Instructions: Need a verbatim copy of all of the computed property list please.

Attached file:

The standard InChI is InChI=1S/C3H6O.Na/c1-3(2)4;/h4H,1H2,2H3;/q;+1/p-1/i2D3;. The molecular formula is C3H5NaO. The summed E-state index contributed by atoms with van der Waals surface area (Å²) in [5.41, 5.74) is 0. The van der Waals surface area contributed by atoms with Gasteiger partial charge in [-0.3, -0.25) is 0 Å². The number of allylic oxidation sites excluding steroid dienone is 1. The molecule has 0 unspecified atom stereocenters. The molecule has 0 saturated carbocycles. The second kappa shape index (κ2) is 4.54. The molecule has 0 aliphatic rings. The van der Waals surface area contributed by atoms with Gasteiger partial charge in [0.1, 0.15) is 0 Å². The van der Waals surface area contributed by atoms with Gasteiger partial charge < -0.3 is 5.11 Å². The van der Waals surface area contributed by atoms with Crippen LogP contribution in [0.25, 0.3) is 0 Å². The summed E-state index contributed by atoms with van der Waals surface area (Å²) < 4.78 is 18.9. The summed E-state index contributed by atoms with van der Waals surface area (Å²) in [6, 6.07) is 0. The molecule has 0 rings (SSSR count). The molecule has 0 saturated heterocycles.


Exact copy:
The standard InChI is InChI=1S/C3H6O.Na/c1-3(2)4;/h4H,1H2,2H3;/q;+1/p-1/i2D3;. The molecular formula is C3H5NaO. The summed E-state index contributed by atoms with van der Waals surface area (Å²) in [5.41, 5.74) is 0. The van der Waals surface area contributed by atoms with Gasteiger partial charge in [-0.3, -0.25) is 0 Å². The number of allylic oxidation sites excluding steroid dienone is 1. The molecule has 0 unspecified atom stereocenters. The molecule has 0 saturated carbocycles. The second kappa shape index (κ2) is 4.54. The molecule has 0 aliphatic rings. The van der Waals surface area contributed by atoms with Gasteiger partial charge in [0.1, 0.15) is 0 Å². The van der Waals surface area contributed by atoms with Gasteiger partial charge < -0.3 is 5.11 Å². The van der Waals surface area contributed by atoms with Crippen LogP contribution in [0.25, 0.3) is 0 Å². The summed E-state index contributed by atoms with van der Waals surface area (Å²) < 4.78 is 18.9. The summed E-state index contributed by atoms with van der Waals surface area (Å²) in [6, 6.07) is 0. The molecule has 0 rings (SSSR count). The molecule has 0 saturated heterocycles.